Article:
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Training Videos


Population Inversion and Optical Gain

This is a continuation from the previous tutorial - optical absorption and amplification. From the discussions in the optical absorption and amplification tutorial, it is clear that population inversion is the basic condition for the presence of an optical gain. In the normal state of any system in thermal equilibrium, a low-energy state is always more populated than a high-energy state, hence no population inversion. Population inversion in a system can only be accomplished through a process called pumping by actively exciting the atoms in a low-energy state to a high-energy state. If left alone, the atoms in a system...

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Optical Absorption and Amplification

This is a continuation from the previous tutorial - optical transitions for laser amplifiers. Optical absorption results in attenuation of an optical field, while stimulated emission leads to amplification of an optical field. To quantify the net effect of a resonant transition on the attenuation or amplification of an optical field, we consider the interaction of a monochromatic plane optical field at a frequency \(\nu\) with a material that consists of electronic or atomic systems with population densities \(N_1\) and \(N_2\) in energy levels \(|1\rangle\) and \(|2\rangle\), respectively. Because the spectral intensity distribution of the monochromatic plane optical field that...

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Optical Transitions for Laser Amplifiers

This is a continuation from the previous tutorial - guided-wave all-optical modulators and switches. The word laser is an acronym for light amplification by stimulated emission of radiation. However, the term laser generally refers to a laser oscillator, which generates laser light without an input light wave. A device that amplifies a laser beam by stimulated emission is called a laser amplifier. Laser light is generally highly collimated with a very small divergence and highly coherent in time and space. It also has a relatively narrow spectral linewidth and a high intensity in comparison with light generated from ordinary sources....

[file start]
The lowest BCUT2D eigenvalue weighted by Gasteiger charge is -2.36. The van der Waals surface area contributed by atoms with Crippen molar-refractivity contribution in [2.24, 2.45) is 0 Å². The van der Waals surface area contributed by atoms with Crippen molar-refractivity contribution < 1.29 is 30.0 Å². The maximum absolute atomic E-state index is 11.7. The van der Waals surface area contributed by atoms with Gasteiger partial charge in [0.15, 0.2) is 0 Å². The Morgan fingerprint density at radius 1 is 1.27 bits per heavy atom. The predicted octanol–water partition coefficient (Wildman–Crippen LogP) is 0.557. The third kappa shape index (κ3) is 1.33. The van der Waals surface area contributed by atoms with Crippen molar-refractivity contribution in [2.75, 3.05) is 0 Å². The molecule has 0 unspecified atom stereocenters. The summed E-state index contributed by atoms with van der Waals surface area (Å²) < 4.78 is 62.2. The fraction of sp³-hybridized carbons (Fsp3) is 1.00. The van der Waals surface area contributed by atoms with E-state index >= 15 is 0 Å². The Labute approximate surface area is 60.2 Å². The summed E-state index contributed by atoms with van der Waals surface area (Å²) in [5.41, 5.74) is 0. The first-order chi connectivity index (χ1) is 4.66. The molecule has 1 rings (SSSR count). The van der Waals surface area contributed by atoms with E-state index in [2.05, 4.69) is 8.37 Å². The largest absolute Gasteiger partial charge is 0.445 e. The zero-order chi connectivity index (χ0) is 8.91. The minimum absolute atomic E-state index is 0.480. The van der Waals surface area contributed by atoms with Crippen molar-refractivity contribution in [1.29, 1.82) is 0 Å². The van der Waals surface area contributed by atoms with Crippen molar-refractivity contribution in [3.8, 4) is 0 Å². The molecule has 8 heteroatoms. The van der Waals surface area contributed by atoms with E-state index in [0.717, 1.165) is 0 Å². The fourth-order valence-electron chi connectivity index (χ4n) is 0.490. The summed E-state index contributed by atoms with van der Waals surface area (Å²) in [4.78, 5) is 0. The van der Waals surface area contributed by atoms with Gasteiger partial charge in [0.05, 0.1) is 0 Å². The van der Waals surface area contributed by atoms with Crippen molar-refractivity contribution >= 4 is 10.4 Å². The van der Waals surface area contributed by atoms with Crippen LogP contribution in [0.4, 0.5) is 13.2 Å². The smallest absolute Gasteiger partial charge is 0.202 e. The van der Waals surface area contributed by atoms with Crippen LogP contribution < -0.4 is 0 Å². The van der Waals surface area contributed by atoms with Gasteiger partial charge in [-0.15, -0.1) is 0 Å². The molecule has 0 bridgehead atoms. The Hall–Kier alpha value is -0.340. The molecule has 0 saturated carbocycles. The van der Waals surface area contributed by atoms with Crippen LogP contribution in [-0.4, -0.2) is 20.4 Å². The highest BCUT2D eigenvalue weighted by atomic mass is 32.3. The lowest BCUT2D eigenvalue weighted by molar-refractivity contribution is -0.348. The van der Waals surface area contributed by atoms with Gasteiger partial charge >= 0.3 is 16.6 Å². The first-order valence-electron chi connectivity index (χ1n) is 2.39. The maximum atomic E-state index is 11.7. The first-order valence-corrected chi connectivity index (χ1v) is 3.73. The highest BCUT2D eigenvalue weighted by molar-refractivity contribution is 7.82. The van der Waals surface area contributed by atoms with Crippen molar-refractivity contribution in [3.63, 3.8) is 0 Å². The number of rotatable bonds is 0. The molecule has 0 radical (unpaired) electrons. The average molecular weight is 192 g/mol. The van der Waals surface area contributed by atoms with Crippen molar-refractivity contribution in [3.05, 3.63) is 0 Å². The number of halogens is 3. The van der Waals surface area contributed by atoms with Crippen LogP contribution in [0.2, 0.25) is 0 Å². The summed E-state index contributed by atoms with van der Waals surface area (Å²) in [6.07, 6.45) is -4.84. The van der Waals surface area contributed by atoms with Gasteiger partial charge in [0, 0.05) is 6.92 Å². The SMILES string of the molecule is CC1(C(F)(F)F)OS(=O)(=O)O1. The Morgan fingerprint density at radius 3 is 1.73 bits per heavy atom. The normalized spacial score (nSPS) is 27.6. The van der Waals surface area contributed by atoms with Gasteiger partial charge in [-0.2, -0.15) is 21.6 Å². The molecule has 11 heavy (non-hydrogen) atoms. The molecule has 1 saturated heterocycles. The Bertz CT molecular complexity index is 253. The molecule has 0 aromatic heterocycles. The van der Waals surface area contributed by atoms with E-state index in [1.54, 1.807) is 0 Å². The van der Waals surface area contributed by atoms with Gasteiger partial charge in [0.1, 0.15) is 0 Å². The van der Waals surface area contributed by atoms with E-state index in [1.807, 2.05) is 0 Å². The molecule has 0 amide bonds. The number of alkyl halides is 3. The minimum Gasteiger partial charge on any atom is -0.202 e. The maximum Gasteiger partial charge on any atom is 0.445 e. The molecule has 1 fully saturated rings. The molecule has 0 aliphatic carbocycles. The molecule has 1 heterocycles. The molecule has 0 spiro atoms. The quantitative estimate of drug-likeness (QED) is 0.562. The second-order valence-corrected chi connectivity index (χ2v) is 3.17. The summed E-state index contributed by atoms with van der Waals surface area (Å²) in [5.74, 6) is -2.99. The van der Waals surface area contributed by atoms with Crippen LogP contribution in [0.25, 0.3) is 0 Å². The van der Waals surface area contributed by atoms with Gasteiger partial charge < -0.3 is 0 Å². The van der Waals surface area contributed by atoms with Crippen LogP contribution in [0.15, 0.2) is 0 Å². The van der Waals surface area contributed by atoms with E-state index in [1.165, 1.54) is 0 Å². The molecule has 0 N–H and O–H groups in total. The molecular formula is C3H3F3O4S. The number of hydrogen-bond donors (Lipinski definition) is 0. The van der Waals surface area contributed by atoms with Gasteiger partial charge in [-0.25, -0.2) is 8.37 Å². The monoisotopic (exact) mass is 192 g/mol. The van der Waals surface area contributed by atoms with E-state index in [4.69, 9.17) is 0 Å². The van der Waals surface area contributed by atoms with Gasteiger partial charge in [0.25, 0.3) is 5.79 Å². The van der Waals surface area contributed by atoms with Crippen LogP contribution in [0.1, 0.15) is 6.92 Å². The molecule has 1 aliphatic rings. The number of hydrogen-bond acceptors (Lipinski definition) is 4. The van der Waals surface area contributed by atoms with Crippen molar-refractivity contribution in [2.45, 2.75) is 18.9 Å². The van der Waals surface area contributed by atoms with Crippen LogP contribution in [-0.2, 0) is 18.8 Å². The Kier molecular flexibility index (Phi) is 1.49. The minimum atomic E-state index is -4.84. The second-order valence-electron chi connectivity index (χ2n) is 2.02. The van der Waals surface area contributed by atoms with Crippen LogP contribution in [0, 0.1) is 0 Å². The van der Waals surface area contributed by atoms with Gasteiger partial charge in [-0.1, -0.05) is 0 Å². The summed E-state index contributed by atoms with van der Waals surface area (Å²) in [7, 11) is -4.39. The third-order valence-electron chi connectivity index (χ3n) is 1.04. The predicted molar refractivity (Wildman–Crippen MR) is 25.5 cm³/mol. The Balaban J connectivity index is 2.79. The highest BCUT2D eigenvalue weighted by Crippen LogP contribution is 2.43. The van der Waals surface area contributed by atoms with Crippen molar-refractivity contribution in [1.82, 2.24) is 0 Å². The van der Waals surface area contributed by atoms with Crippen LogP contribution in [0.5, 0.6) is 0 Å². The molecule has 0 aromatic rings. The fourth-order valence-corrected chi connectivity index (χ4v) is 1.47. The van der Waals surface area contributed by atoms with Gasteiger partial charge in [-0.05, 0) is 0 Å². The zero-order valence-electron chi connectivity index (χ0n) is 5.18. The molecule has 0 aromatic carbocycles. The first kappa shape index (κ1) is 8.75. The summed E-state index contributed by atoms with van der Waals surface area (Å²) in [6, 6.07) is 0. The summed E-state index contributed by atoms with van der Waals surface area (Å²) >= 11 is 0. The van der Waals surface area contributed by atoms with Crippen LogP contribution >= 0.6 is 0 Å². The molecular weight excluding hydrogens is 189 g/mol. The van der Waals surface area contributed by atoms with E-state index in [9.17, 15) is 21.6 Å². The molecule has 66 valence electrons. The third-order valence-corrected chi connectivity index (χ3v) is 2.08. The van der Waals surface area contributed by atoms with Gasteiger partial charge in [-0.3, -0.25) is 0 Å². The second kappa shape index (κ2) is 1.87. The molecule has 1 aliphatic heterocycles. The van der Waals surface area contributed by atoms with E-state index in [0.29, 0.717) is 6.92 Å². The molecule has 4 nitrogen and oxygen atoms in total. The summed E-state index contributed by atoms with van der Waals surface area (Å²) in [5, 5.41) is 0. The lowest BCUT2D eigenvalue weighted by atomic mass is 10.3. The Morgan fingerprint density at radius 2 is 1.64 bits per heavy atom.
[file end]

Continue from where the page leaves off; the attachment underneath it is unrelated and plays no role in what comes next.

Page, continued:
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Guided-wave all-optical modulators and switches

This is a continuation from the previous tutorial - guided-wave optical frequency converters. As discussed in the (bulk medium) nonlinear optical modulators and switches tutorial, an all-optical modulator can be either of refractive type, which utilizes \(\boldsymbol{\chi}^{(3)'}\), or of absorptive type, which utilizes \(\boldsymbol{\chi}^{(3)''}\). For a guided-wave nonlinear optical device, however, any absorptive loss in the waveguide is detrimental to the device function due to the fact that the primary advantage of using an optical waveguide for the device is the long interaction length possible by the waveguiding effect. Therefore, all practical guided-wave all-optical modulators and switches are of refractive...

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Guided-Wave Optical Frequency Converters

This is a continuation from the previous tutorial - nonlinear optical interactions in waveguides. All of the optical frequency converters discussed in the optical frequency converters tutorial can be made in waveguide structures. The basic principles and characteristics of these devices are the same as their bulk counterparts, except that the characteristics of the waveguide modes have to be considered. Though a guided-wave optical frequency converter generally takes the form of a single waveguide, there is often a possibility that multiple waveguide modes are involved in the frequency conversion process. Each individual frequency component can consist of multiple waveguide modes, as...

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